Mature Braun’s lipoprotein
It has been shown that Braun’s lipoprotein was a fully active endotoxic agonist for endothelial cells (Neilsen PO et al., J Immunol 2001, 167, 5231).
Diacylglycerols, which are present at low levels in edible oils (1-6 %), have been used by the food industry as emulsifiers for some time. However, the Kao Corporation introduced a diacylglycerol cooking oil in 1999 that contains more than 80% diacylglycerol. The diacylglycerol in these oils have fatty acids mainly in the 1,3 configuration and are the main components of new cooking oils (ex: Econa, Kao corp., Enova). These oils are proposed to slow the increase of postprandial blood triglycerides to help prevent the accumulation of body fat and high blood cholesterol levels by increasing energy expenditure (review in Yanai H et al., Nutr J 2007, 6:43). In 2000, the FDA granted Kao generally recognized as safe (GRAS) status for their product. Enova has been also ruled safe for human consumption by the Commission of the European Communities in 2006. In the United States, Enova oil is commercially available and may be used in home cooking oil and vegetable oil spreads. Studies indicate that body weight and body fat losses may occur when consuming 10 to 25 grams of Enova oil per day in place of conventional oil. A review of the nutritional characteristics of diacylglycerol oil has been released by Flickinger BD (Flickinger BD et al., Lipids 2003, 38, 129).
A diacylglycerol with the structure of 1,3-di-(ω-acetoxyacyl)glycerol has been isolated from the seeds of Xylocarpus granatum, a marine mangrove plant used as a folk medicine in Southern Asia (Huo C et al., Chem Nat Compounds 2013, 48, 934).
It is well known since 1978 that when foodstuffs are heated, incorporated fats generate glycerol, various acylglycerols and with chloride ions they form mainly 3-chloropropane-1,2-diol esters (Svejkovska B et al., Czech J Food Sci 2004, 22, 190). These compounds are similar to diacylglycerols but with a chlorine atom at the carbon-3 position.
Studies have shown that free 3-chloropropane-1,2-diol (3-MCPD or chlorinated glycerol) is present at only very low levels in most foodstuffs (10-80 mg/kg), while the major part is ester-linked with two fatty acids (up to 6 mg/kg). In refined fats and oils, concentrations of these contaminants can be higher (up to 20 mg/kg) since they are formed during the deodorization step. Based on several toxicological studies, the European Commission has adopted a regulatory limit of 20 m/kg for 3-MCPD in some foodstuffs. At present, no information are given on the toxicity of the fatty esters (Weisshaar R, Eur J Lipid Sci Technol 2008, 110, 671).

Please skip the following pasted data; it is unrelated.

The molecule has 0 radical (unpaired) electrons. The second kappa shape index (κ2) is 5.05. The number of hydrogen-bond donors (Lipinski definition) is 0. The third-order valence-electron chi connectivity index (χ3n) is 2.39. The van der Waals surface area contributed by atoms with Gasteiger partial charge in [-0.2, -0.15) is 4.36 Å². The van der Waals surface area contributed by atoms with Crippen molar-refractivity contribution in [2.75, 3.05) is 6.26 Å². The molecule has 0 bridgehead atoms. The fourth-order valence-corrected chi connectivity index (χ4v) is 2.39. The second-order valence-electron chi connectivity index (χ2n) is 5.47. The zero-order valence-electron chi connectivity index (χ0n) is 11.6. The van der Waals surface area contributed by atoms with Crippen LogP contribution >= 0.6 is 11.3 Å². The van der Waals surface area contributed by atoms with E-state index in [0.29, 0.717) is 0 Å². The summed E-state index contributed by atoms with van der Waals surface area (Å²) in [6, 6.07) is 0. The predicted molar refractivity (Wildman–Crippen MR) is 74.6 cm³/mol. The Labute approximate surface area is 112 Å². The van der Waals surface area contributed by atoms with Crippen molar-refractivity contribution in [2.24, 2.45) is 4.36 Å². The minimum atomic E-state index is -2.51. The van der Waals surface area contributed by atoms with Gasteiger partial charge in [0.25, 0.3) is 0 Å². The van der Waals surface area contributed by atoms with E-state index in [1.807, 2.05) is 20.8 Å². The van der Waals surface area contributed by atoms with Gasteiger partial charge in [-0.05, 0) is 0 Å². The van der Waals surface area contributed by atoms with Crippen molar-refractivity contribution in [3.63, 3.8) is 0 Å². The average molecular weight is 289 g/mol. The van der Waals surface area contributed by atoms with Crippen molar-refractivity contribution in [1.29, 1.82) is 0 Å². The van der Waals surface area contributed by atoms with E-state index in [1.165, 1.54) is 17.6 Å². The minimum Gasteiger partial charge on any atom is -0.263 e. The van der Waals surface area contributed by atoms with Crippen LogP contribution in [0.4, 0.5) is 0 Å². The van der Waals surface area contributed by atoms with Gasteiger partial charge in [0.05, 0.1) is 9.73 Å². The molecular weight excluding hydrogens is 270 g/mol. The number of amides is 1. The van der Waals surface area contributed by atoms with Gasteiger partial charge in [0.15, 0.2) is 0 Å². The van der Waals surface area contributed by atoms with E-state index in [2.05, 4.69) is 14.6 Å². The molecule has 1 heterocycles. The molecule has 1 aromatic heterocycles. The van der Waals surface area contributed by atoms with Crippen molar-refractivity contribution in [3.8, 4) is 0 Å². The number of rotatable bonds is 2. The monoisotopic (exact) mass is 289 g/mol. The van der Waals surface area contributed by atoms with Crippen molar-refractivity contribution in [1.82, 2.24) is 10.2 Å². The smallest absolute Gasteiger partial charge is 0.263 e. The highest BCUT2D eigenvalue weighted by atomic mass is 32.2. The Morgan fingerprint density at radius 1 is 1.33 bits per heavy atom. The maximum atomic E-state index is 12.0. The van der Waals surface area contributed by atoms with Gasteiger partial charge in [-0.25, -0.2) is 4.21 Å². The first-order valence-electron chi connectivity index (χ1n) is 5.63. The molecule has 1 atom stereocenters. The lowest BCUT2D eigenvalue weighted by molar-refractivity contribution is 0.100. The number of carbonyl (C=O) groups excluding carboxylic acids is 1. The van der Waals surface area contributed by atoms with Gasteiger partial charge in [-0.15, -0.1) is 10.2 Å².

Cyclic glycerol esters (tethered lipids) have been isolated from the fruits of the Mediterranean plant Thapsia garganica (Apiaceae) (Liu H et al., J Nat Prod 2004, 67,1439). These diacylglycerols have two of the oxygens of glycerol included in a macrocyclic ring “macrocyclic lipids”, the cyclic chain having 18 carbon atoms.
These tethered lipids are unprecedented in the plant kingdom.
Several terpenoic diacylglycerols have been isolated from nudibranch mollusks. Thus, in Archidoris montereyensis, diacylglycerols with the structure of the terpenoic monoglycerides, also described in these animals, but with acetylation of one of the free hydroxyl groups of the glycerol molecule (Gustafson K et al., Tetrahedron 1985, 41, 1101) . Similar acetylated compounds, but with the double bond confined in the B-ring between the carbon 5 and 6, were isolated in Archidoris verrucosa (Cimino G et al., Tetrahedron 1988, 44, 2301). These compounds, which were named verrucosin A and B, may contribute to the survival of the nudibranch in predator-rich areas as they are highly ichthyotoxic, others having feeding-deterrent properties.
Verrucosin A (R1=H, R2=COCH3) and B (R1=COCH3, R2=H)
An unusual diacylglycerol, archidorin, has been isolated from the mantle of Archidoris tuberculata (Cimino G et al., J Nat Prod 1993, 56, 1642). Glycerol is esterified with tiglic acid (2-methylbut-2-enoic acid) and a diterpenoid clerodane acid at positions sn-1 and sn-2, respectively. Further studies on the Antarctic nudibranch (Austrodoris kerguelenensis) have characterized similar structures but with a diterpenoid moiety (of the clerodane or halimane type) at C-2 of glycerol and linked to an acetyl group at C-1 or C-3 (Gavagnin M et al., Tetrahedron 2003, 59, 5579).
In vegetals, phenolic diacylglycerols have been described. Thus, 1,3-diferulylglycerols have been described in the fruits of Aegilops, a Gramineae which is considered as the ancestors of the cultivated wheat (Cooper R et al., Phytochemistry 1978, 17, 1673). In one form, the two ferulic groups are methylated (see figure below), in the other, only one ferulic group is methylated.
That compound and other phenolic glycerides have been isolated from bulbs of Lilium auratum (Shimomura H et al., Phytochemistry 1987, 26, 844). These compounds were identified as 1,2-diferuloylglycerol, 1-feruloyl-2-coumaroylglycerol, 1-coumaroyl-2-feruloylglycerol. These diglycerides have an original structure, with the aromatic acid moieties located at positions C-1 and C-2.
Ferulyl monooleine, a useful sunscreen ingredient, has been produced by lipase-catalyzed transesterification of ethyl ferulate with trioleine (Compton DL et al., JAOCS 2000, 77, 513).